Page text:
A few weeks before their sophomore album, Dancing at the Blue Lagoon, is set to be unleashed to the masses, Zach and Ben Yudin appear to be disinterested. Hiding behind thick sunglasses on a late June afternoon, the twins nurse an espresso and coffee at Silver Lake’s Casbah Cafe. A few minutes later, they perk up — Zach in particular, who admits he just woke up from a long nap in preparation for the promotional blitz in the coming days.
The 2013 release of their debut album, Bigfoot, saw the duo tour extensively behind the bittersweet indie anthem “High School Lover.” Known for its lo-fi drums, grunts and a catchy hook that would be at home on the beach in Malibu, the song helped turn what initially was a project operating out of Zach's bedroom into a touring act, Cayucas, with the brothers and their backing band spending over a year on the road.
Following the Bigfoot tour, the Davis-bred brothers spent the better part of the past 18 months conceptualizing and putting together ideas that eventually would be Dancing at the Blue Lagoon's ten tracks. Before they went into the studio, though, their label's cofounder, Chris Swanson of Secretly Canadian, offered the duo advice they didn’t take lightly. He warned them of the rigors and pressure that come with a follow-up.
As with the first album, Zach drew upon fictionalized versions of real events to craft stories that suited the group’s breezy indie pop. The group prefers to compose the melodies before tackling the lyrics, which can prove difficult.
“We’re not the type of band that can write 25 or 50 songs,” Zach explains. “‘Big Winter Jacket’ and ‘Hella’ came together quickly and naturally. But every song takes so much energy, and it’s usually the lyrics that take so much time. For ‘Moony Eyed Walrus,’ I changed the lyrics I think 10 times — even the day we recorded it. ”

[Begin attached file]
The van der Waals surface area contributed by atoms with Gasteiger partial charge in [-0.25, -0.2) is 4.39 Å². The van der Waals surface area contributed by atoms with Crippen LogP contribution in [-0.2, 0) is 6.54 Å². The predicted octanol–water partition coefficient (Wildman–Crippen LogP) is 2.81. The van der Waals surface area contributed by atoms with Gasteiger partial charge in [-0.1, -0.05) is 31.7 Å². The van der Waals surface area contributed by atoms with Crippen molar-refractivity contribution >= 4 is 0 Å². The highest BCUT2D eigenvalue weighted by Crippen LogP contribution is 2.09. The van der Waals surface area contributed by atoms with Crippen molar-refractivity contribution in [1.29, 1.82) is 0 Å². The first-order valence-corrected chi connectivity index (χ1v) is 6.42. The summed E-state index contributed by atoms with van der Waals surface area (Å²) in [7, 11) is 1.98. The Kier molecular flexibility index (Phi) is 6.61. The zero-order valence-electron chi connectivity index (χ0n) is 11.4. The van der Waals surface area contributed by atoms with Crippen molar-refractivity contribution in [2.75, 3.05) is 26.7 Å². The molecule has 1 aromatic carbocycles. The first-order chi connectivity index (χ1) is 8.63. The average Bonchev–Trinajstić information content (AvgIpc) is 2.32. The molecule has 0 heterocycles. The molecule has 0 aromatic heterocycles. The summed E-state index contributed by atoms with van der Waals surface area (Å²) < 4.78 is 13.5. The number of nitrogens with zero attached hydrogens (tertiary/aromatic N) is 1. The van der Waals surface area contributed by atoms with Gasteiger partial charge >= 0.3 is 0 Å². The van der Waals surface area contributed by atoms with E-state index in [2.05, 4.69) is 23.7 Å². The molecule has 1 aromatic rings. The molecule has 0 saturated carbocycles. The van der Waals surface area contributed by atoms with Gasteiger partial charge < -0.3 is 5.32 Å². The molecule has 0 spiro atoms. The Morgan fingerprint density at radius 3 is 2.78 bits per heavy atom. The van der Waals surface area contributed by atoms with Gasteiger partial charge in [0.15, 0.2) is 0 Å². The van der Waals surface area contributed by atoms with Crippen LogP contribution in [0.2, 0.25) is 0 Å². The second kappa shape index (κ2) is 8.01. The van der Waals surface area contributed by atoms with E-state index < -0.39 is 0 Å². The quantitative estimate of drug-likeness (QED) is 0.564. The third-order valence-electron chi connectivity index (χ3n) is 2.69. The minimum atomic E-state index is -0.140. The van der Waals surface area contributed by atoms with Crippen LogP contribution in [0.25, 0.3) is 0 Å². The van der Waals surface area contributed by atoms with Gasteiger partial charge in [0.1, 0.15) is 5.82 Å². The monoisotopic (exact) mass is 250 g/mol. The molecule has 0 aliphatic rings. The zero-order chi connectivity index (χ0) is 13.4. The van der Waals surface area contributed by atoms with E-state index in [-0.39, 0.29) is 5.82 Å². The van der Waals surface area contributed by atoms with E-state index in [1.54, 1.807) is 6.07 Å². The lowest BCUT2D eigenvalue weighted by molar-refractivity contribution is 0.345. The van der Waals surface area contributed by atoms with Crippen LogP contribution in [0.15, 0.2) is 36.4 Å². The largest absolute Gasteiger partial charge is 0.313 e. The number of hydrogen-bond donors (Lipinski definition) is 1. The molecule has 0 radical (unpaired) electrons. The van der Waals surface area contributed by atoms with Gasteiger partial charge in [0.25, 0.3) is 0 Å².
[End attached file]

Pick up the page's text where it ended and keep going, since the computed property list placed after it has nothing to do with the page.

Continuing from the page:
“Some bands can pop them out quicker, but two years seems like a good amount of time for us,” Ben adds.
Replicating the lo-fi instrumentation proved to be a different test. Richard Swift handled those duties on Bigfoot, including the tribal drums on “High School Lover.” When a call came from the Black Keys requesting his presence as a touring bassist, the producer suddenly was no longer an option. Instead, the brothers headed to the woods outside of Seattle to spend three weeks with producer Ryan Hadlock. They were a little worried that they wouldn’t sound as good since they were playing the instruments Swift handled previously.
“This album is less reverb-y and more about the songs,” Zach says. “Richard helped with a lot of the playing last time, so a big thing was getting the confidence to go in there and record on our own. There was a part of us that wanted bigger production, and in the end I’m glad that we got to record with Ryan.”
Cayucas owes their success in part to radio play — which was moderately boosted by SiriusXM — but primarily to the clever licensing of their songs. Music supervisors continuously relied on “Cayucos/Swimsuit” and “High School Lover.” The group’s music was featured on a Verizon commercial that was part of an NFL mobile app campaign and a BMW commercial. The twins come from a family of soccer players, and those placements impressed their parents (who initially didn’t understand what their sons were doing with their music career).
“And I’m the most excited,” Zach says, “because those things actually pay. They’re one part random, one part lucky. It seems like music supervisors are hip to what’s going and I’m glad they liked what we were doing.”
Zach, now fiddling with his empty coffee cup, points to the Undefeated store across the street and quickly picks up his phone.
“I keep a lot of ideas in my phone just like that,” he says as he types a note. “Defeated could be a cool song title, but it’s too early to start thinking about that for now.”
Dancing at the Blue Lagoon is out today on Secretly Canadian.